A few months ago on Twitter I got into a conversation that I’ve been meaning to come back to, based on a post by Pat Thomson, “don’t be a BAW—Badly-behaved Academic Writer.” This list of “don’ts” for academic publishing was compiled after a session with graduate students, and included such pointers as avoiding “tantrums” (after a paper rejection), falsifying data and self-plagiarism.
When I responded to Pat on Twitter, I pointed out how some of the advice on the list contradicted what I’d been told by profs over the years. Our discussion led to how a lack of awareness of acceptable yet not necessarily formal or “taught” academic practices could lead grad students to make many of the mistakes she had listed, without realizing they were violating the “unwritten rules” of professional practice.
For example, item 9 on the list is “sends the paper off even though they know there are multiple things wrong with it.” But I’ve actually heard advice that amounted to “just send out that paper as is, so you can get feedback,” instead of trying to get others to read it and give advice first. This is inconsiderate practice—not only does it take time to prepare a draft for publication and find an appropriate journal to send it to; reviewers also need to take time to read and comment on it with the assumption that you’ve sent them something that’s already as good as you can make it. If you’re new to the process, you also might not know that there are “things wrong” if your supervisor or other proofreader has told you to “just send it.”
Reading, too, requires skills that aren’t as obvious as they might seem. In Pat Thomson’s list, “cherry-picking” (other people’s) arguments is listed as a problem. But doctoral students are also pushed to read large amounts by “skimming.” What then is the right method for reading quickly enough, while also gaining enough understanding that you don’t end up misusing an argument? When it comes to negotiating this conundrum, it turns out that “just skim it” is pretty much (widespread) non-advice.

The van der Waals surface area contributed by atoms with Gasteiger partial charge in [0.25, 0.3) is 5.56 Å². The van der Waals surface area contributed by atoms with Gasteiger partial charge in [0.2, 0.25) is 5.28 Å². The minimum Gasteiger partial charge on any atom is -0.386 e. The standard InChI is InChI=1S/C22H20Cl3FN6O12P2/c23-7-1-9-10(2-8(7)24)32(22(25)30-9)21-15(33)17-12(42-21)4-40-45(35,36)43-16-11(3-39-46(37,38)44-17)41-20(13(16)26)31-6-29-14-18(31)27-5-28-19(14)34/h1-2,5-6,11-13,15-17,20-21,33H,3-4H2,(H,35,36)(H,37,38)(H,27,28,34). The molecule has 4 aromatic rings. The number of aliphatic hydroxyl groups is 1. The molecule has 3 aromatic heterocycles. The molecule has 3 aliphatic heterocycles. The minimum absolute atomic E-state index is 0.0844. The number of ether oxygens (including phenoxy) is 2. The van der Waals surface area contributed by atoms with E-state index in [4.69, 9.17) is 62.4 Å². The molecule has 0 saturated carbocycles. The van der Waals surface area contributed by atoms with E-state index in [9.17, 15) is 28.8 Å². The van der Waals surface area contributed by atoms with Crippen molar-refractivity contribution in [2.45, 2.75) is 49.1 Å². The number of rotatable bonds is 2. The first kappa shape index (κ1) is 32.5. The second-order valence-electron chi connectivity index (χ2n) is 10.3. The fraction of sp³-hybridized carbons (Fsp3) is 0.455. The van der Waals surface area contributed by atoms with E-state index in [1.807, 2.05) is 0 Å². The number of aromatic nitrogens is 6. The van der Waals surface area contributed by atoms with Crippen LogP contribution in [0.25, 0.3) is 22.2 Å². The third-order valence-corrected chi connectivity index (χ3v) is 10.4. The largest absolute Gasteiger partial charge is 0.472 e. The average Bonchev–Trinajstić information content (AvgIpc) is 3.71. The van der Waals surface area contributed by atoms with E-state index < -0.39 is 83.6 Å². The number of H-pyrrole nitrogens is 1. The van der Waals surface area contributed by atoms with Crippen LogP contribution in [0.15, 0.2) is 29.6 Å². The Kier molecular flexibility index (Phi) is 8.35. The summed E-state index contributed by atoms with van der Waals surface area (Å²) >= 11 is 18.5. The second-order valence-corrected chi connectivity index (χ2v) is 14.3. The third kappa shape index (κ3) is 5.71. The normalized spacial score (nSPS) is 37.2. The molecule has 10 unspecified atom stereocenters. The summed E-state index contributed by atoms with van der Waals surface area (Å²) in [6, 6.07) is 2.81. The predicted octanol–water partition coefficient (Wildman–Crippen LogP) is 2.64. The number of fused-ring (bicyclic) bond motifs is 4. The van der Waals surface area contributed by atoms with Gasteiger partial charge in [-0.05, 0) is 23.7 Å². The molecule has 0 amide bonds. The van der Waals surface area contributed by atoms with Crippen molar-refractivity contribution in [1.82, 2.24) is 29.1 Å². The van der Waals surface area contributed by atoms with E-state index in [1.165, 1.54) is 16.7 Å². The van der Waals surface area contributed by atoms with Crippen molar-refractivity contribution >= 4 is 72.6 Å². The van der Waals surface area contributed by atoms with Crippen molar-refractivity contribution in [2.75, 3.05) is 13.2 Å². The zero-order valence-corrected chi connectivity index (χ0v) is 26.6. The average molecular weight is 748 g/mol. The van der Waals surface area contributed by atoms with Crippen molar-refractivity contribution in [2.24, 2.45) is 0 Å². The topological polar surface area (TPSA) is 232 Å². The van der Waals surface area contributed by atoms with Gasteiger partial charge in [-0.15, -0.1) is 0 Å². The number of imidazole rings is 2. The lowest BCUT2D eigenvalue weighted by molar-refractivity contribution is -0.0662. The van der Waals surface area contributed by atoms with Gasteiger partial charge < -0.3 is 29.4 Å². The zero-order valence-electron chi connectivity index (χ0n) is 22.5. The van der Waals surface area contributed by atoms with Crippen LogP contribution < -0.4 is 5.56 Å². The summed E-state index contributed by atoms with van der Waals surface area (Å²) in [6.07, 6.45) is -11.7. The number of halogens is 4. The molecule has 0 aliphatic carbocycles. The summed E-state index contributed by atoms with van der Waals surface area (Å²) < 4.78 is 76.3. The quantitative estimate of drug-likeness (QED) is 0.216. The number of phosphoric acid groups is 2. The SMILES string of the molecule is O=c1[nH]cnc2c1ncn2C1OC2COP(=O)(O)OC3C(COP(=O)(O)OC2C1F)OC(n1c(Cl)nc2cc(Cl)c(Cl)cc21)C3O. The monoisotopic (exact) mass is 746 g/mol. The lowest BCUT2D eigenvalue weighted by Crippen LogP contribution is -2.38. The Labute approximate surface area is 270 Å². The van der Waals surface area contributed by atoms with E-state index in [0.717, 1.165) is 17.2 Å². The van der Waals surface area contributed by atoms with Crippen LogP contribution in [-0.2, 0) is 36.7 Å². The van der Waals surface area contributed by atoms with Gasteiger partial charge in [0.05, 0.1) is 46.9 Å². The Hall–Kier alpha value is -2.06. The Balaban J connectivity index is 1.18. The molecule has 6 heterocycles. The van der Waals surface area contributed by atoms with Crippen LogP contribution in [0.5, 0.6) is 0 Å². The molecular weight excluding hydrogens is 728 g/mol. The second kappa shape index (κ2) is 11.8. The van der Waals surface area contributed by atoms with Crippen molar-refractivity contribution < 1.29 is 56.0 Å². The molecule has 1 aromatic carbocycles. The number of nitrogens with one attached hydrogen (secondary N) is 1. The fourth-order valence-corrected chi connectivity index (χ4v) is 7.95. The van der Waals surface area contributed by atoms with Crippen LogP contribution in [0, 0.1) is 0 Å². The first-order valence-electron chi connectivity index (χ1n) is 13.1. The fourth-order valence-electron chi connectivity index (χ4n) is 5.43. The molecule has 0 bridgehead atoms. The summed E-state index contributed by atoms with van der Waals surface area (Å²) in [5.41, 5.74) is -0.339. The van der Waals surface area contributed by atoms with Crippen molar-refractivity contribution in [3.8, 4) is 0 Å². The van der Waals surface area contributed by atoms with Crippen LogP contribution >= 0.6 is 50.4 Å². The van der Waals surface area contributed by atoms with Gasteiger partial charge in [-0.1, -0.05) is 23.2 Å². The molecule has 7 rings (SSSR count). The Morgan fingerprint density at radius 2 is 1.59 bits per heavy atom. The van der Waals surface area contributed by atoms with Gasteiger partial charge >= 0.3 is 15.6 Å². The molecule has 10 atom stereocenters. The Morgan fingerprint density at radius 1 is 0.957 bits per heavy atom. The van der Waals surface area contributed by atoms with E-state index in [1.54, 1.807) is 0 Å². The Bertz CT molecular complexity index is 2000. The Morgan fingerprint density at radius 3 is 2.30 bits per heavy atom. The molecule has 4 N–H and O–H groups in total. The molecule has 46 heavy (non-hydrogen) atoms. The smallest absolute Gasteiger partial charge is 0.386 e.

This kind of learning is often framed in terms of “tacit knowledge” (cf. Polanyi), i.e., what is informal or unwritten and difficult to pass along to others, but nevertheless necessary to know. While this concept helps highlight the less visible dimensions of important professional learning, it doesn’t push us to examine critically the messages that students receive about how academic culture and practice “works.” It positions students as having a knowledge gap that needs to be filled, but doesn’t push us to question problematic aspects of the work academics are expected to do. Additionally, students’ differing degrees of access to (and experiences of) such tacit knowledge, through mentorship and social and professional exposure, are a part of what needs to be addressed.
To be clear, I’m not arguing that no one gets mentorship or professional advice or that supervisors never strive to provide it. Nor do I believe the answer lies in policies designed to further formalize these relationships. But it’s still a significant issue that students have radically different experiences of mentorship in different institutions and departments. Sometimes this is the case even between students with the same supervisor, because the relationship’s dynamic is shaped by non-academic factors such as gender, race, class and disability. These experiences, through their influence on students’ professionalization, contribute to the formation of a hierarchy in a competitive environment—a process that is more likely to have a lasting negative effect on students who had fewer advantages to begin with.
This is why in the conversation I had with Pat, I referred to the “stratification of access to tacit knowledge”; it’s also why I think the concept of the “hidden curriculum”—the unexamined re-production of norms and values in academic culture and institutions, and the messages these send about education—helps to frame this more helpfully in terms of the politics of advantage (e.g. Jackson, Margolis). At the graduate level, these issues affect social and academic integration and access to the academic profession.